Culture Mulch | Society

A manifesto for torn jeans

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The Indian online space has been agog with talk of ripped jeans in the last month or so, thanks to the spectacular foot-in-mouth-itis of Uttarakhand’s newly minted Chief Minister. But that is of very little interest to this column, so look it up if otherwise intrigued. What stood out to me, however, besides the bottom-to-top gaze of the esteemed minister, was the centrality of ripped jeans to this narrative. Yet again, denim or jeans become symbolic of that forever issue of navigating the tense relationship between the local and the global.

In a paper called ‘A Manifesto for a Study of Denim’, published in the 2007 issue of Social Anthropology, Daniel Miller and Sophie Woodward argue for blue jeans as the ubiquitous choice for a majority of people in the world. Calling attention to how blue jeans are one of the only garments commonly sold as distressed, they make a case for its simultaneous capacity to be generic as well as individual. Their argument about such “distressing” in particular, traces its origin to the 1970s when “jeans became the most personalised and intimate apparel as they essentially disintegrated on the flesh through being worn to death by the nomadic and relatively impoverished hippies of the time.”

I gathered from the above two different things; one, that jeans are symbolic of a universal plugging in to a particular idea of a generic modern; and two, distressed jeans become both a form of rebellion, a plugging out if you will, and an intimate connection with clothing as continuous with the body. Lastly, one’s willingness to wear something down to its threads, literally, may also indicate a relative thrift, either out of compulsion or choice. Thus informed, I conducted my own online trawl for “distressed jeans” and this is what I found.

All-American icon

Zara advertises distressed jeans as suiting “dressed-down style temperaments”, being “at once cool and contemporary, either for downtime or after dark.” No mention of thrift or poverty or rebellion. Forever 21 merely calls their product as bearing a “distressed design”, sans any context of such a design. And Levi’s? The original home of this all-American icon claims that “Our ripped jeans are perfect for a laid-back look that’s casually slashed to perfection.” And in these oxymoronic words, “casually slashed to perfection”, lies a clue. For what distressed jeans mean is no longer distress. After all, it wouldn’t behove distress to spend ₹3000 on casually slashed jeans. Here we go again, as we land upon yet another obscene consumerist appropriation of the cultural lives of thrift and poverty.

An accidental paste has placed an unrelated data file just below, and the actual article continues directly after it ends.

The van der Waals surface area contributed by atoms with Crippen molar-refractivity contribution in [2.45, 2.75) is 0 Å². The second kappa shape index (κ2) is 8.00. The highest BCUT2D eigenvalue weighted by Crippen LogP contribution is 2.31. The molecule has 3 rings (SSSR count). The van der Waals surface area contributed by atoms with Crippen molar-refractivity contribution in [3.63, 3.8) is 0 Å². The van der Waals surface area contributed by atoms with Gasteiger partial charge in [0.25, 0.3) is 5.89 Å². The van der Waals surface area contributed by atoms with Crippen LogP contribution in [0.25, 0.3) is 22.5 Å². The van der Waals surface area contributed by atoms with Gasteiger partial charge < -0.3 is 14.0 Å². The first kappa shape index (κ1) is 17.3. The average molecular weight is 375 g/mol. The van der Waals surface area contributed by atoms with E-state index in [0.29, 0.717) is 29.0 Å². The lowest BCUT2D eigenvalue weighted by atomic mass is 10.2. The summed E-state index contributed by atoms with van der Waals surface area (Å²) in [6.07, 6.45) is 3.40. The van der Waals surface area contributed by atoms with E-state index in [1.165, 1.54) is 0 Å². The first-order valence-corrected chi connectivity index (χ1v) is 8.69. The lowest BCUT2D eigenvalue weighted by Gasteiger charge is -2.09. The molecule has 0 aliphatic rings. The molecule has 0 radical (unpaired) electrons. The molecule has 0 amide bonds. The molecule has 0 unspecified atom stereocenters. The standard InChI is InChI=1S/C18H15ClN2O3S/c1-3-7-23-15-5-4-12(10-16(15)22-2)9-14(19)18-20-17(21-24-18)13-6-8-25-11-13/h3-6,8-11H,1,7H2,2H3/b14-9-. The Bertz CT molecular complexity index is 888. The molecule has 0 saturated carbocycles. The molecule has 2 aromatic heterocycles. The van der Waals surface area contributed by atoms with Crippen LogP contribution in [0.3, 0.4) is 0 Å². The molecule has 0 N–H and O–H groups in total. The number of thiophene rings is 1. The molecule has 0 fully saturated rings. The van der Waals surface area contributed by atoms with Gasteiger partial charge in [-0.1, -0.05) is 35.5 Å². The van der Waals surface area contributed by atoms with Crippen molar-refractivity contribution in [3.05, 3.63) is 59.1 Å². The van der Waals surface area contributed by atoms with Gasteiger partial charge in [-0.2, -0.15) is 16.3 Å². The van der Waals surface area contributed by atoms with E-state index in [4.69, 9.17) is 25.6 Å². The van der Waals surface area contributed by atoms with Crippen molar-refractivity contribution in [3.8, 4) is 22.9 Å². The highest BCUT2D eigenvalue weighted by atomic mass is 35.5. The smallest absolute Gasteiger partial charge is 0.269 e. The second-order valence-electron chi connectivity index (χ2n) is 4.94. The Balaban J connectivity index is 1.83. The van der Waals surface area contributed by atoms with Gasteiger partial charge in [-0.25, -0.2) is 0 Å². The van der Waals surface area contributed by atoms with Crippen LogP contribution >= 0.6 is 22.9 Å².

Let’s lay aside our postmodern analytical impulses for the moment, however. For surely, the draw towards distressed jeans cannot be explained away so easily as inauthentic consumers performing authentic skullduggery.

My first pair of distressed jeans resulted from slipping down a hillock. I was all of 12 and came back home, bleeding, scraped knees and all. For the next many years, I wore these jeans as a badge of honour. In this story, I was not merely a bespectacled introvert; I was capable of heroic and ungendered acts such as falling down and living to tell the tale. When my grandmother berated my mother about her refusal to mend my torn jeans, my glee knew no bounds. In my undergraduate years, torn jeans and worn kurtas allowed me membership into those that protested many a political snafu in road marches of much naiveté and great heart. In graduate school, I tore down another pair into comfortable second-skin shorts that saw me through searing Ahmedabad summers of long classes and seemingly endless youth.

Something more

All this to say, perhaps that this business of tearing down clothing means something more. Even when appropriated by capitalist consumerism. In a society tightly bound to parameters of propriety, gender, and life goals, perhaps all we get to do is tear our clothes. Literally. I would be the first to admit that such an act, symbolic of something is perhaps fated to be just that, a symbol and a nostalgia for possibilities long gone at best. At worst, it is capitalism taking over all our rebellion and packaging it back to us, bow intact. All of it is fated to mean nothing in the face of an overarchingly grim structure characterised by power, violence, entitlement and amnesia.

And yet, even symbolically, distressed jeans seem to still rattle institutions and people, perhaps in their capacity to recall other lives and compulsions. For at the other end of this spectrum of distress as costume, are the figures of the madwoman and the madman, in dirty, torn clothes, and matted hair, heralding the end of the world and its rules. And in homage, even as we stay in our lane for the most part, every once in a while, we tear a few things, and let our knees knock around unfettered.

Mathangi Krishnamurthy teaches anthropology for a living, and is otherwise invested in names, places, animals, and things.

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Printable version | May 18, 2021 4:32:27 PM |

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